Judges pose a slightly different challenge as their extensive experience and specialist knowledge may lead them to be unwilling to concede that they are prejudiced. [23] However, as the Honourable Justice John Basten acknowledges, “a truly impartial judge must be able to identify and counter unconscious prejudices”. [24] Having a greater proportion of women in the judiciary may assist judges in seriously considering their unconscious gender biases. [25] By increasing the representation of women, gender awareness would become more implicit in the professional legal world. Instead of implementing formal training that can be easily disregarded, representation would facilitate a lasting shift in attitudes surrounding gender. [26]


Conclusion

An awareness of unconscious bias allows us to challenge our prejudiced attitudes, and enables a change in our actions. [27] Actions – not unconscious thought – cause injustice, so fostering awareness will encourage just legal processes. To alleviate the effects of unconscious bias, awareness should be improved in all sectors of the administration of justice to further promote impartiality in the legal system.



 

References

[1] Sarah Fiarman, ‘Unconscious Bias: When Good Intentions Aren’t Enough’ (2016) 74(3) Educational Leadership 10, 10.

[2] Kathleen Nalty, ‘Strategies for Confronting Unconscious Bias’ (2016) 45 (May) The Colorado Lawyer 45, 45.

[3] Ibid.

[4] ‘What is Unconscious Bias?’, Diversity Australia (Web Page) [1] <https://www.diversityaustralia.com.au/services/unconscious-bias/>.

[5] JustSpeak, A Justice System for Everyone (Report, February 2020) 1 <https://www.justspeak.org.nz/ourwork/justspeak-idi-research-a-justice-system-for-everyone>.

[6] Nalty (n 2) 45.

[7] Joseph Briggs and Russ Scott, ‘Police Interviews and Coerced False Confessions: Gibson v Western Australia (2017) 51 WAR 199’ (2018) 28(1) Journal of Judicial Administration 22, 38.

[8] Ibid.

[9] Ibid.

[10] Ibid 36.

[11] Kathy Mack, Sharyn Roach Anleu and Jordan Tutton, ‘Judicial Impartiality, Bias and Emotion’ (2021) 28(1) Australian Journal of Administrative Law 66, 67.

[12] Ibid 67-8.

[13] Mack (n 10) 67-8.

[14] Australian Law Reform Commission, Disproportionate Incarceration Rate (Report No 133, January 2018).

[15] Ibid.

[16] Australian Taxation Office, ‘Individuals – Table 15A’ (Taxation Statistics 2018-2019, 2019) <https://data.gov.au/data/dataset/taxation-statistics-2018-19/resource/47b26cb2-a680-444f-99ab-e94ed4ae9886?inner_span=True>.

[17] Amelia Loughland, ‘Female Judges, Interrupted: A Study of Interruption Behaviour During Oral Argument in the High Court of Australia’ (2019) 43(2) Melbourne University Law Review 822.

[18] Blake McKimmie et al, ‘The Impact of Gender-Role Congruence on the Persuasiveness of Expert Testimony’ (2019) 38(2) University of Queensland Law Journal 279, 284.

[19] Elise Kinsella, ‘Questioning of sexual assault victims during trials ‘worse’ than in the 1950s, criminologist finds’, ABC News (online, 25 March 2021) < https://www.abc.net.au/news/2021-03-25/experts-question-how-justice-system-deals-with-sexual-offences/13248172>.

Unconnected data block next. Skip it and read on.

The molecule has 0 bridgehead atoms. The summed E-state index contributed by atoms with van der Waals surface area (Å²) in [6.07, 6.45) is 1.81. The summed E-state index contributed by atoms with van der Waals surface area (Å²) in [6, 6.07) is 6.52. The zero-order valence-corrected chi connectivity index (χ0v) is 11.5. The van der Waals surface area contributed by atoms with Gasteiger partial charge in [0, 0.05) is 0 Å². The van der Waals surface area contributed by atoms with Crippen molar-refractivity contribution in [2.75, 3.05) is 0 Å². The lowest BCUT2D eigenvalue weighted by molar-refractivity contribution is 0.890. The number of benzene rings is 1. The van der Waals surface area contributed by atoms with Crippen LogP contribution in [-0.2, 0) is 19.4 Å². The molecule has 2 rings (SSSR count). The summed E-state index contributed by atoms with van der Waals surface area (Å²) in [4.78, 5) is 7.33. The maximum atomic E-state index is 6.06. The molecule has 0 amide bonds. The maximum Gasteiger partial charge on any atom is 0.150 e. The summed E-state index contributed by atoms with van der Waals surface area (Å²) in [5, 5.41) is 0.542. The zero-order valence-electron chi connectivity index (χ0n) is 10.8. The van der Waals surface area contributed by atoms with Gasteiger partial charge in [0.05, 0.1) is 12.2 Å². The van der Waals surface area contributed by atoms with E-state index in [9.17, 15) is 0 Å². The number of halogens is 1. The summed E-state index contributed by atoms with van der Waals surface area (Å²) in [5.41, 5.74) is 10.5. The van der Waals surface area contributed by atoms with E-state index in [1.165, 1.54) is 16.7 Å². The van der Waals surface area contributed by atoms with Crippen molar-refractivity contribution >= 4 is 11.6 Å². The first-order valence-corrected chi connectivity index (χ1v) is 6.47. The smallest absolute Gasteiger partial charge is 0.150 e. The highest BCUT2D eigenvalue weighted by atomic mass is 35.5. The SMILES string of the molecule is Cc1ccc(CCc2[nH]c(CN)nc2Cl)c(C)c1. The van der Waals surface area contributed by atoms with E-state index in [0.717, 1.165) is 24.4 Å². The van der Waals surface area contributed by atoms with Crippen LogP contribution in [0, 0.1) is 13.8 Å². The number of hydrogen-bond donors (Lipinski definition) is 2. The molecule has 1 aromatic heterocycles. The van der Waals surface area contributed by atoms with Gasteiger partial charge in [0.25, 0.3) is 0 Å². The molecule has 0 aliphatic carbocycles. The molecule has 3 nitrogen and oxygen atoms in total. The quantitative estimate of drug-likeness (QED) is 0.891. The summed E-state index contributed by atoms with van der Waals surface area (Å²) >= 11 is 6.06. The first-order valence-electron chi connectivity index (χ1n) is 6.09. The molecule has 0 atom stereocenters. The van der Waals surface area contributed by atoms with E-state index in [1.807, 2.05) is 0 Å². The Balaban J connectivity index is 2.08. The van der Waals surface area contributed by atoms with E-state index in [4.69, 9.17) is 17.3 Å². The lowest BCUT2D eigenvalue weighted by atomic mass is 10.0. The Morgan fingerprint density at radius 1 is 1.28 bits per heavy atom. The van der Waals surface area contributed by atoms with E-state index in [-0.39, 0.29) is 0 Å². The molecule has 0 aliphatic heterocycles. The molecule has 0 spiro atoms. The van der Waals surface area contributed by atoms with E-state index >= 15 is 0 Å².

[20] Nalty (n 2) 47.

[21] Kate Lumley, ‘Without fear or favour, affection or ill will: addressing gender bias in NSW judicial education’ (2014) 12(1) Judicial Review: Selected Conference Papers: Journal of the Judicial Commission 63, 74.

[22] JustSpeak (n 5) 1.

[23] John Basten, ‘Judicial education on “gender awareness” in Australia’ (2014) 12(1) Judicial Review: Selected Conference Papers: Journal of the Judicial Commission 45, 58.

[24] Basten (n 23) 60.

[25] Ibid 50.

[26] Ibid.

[27] Ibid 52.



 

BIBLIOGRAPHY

A Articles/Books/Reports


Australian Law Reform Commission, Disproportionate Incarceration Rate (Report No 133, January 2018)

Australian Taxation Office, ‘Individuals – Table 15A’ (Taxation Statistics 2018-2019, 2019) <https://data.gov.au/data/dataset/taxation-statistics-2018-19/resource/47b26cb2-a680-444f-99ab-e94ed4ae9886?inner_span=True>

Basten, John, ‘Judicial education on “gender awareness” in Australia’ (2014) 12(1) Judicial Review: Selected Conference Papers: Journal of the Judicial Commission 45

Briggs, Joseph, and Russ Scott, ‘Police Interviews and Coerced False Confessions: Gibson v Western Australia (2017) 51 WAR 199’ (2018) 28(1) Journal of Judicial Administration 22

Fiarman, Sarah, ‘Unconscious Bias: When Good Intentions Aren’t Enough’ (2016) 74(3) Educational Leadership 10

Groves, Matthew, ‘Bias by the numbers’ [2020] (1) AIAL Forum 60

JustSpeak, A Justice System for Everyone (Report, February 2020) <https://www.justspeak.org.nz/ourwork/justspeak-idi-research-a-justice-system-for-everyone>

Kinsella, Elise, ‘Questioning of sexual assault victims during trials ‘worse’ than in the 1950s, criminologist finds’, ABC News (online, 25 March 2021) <https://www.abc.net.au/news/2021-03-25/experts-question-how-justice-system-deals-with-sexual-offences/13248172>.

Loughland, Amelia, ‘Female Judges, Interrupted: A Study of Interruption Behaviour During Oral Argument in the High Court of Australia’ (2019) 43(2) Melbourne University Law Review 822

Lumley, Kate, ‘Without fear or favour, affection or ill will: addressing gender bias in NSW judicial education’ (2014) 12(1) Judicial Review: Selected Conference Papers: Journal of the Judicial Commission 63

Mack, Kathy, Sharyn Roach Anleu and Jordan Tutton, ‘Judicial Impartiality, Bias and Emotion’ (2021) 28(1) Australian Journal of Administrative Law 66

McKimmie, Blake et al, ‘The Impact of Gender-Role Congruence on the Persuasiveness of Expert Testimony’ (2019) 38(2) University of Queensland Law Journal 279

Nalty, Kathleen, ‘Strategies for Confronting Unconscious Bias’ (2016) 45 (May) The Colorado Lawyer 45

Price, Heather, and Errol Price, ‘Diversity and inclusion: Unconscious bias – a persistent challenge for female lawyers’ [2020] (70) Law Society of NSW Journal 72

‘What is Unconscious Bias?’, Diversity Australia (Web Page) <https://www.diversityaustralia.com.au/services/unconscious-bias/>


B Other

‘Implicit Association Test’, Project Implicit (Online Test) <https://implicit.harvard.edu/implicit/takeatest.html>



 

Erin Atalla is a second-year student studying a double Bachelor of Laws and Bachelor of Arts, majoring in human rights. She is passionate about various social justice issues, especially regarding gender equality and refugees. Erin is enthusiastic to pursue a professional future in law and social justice.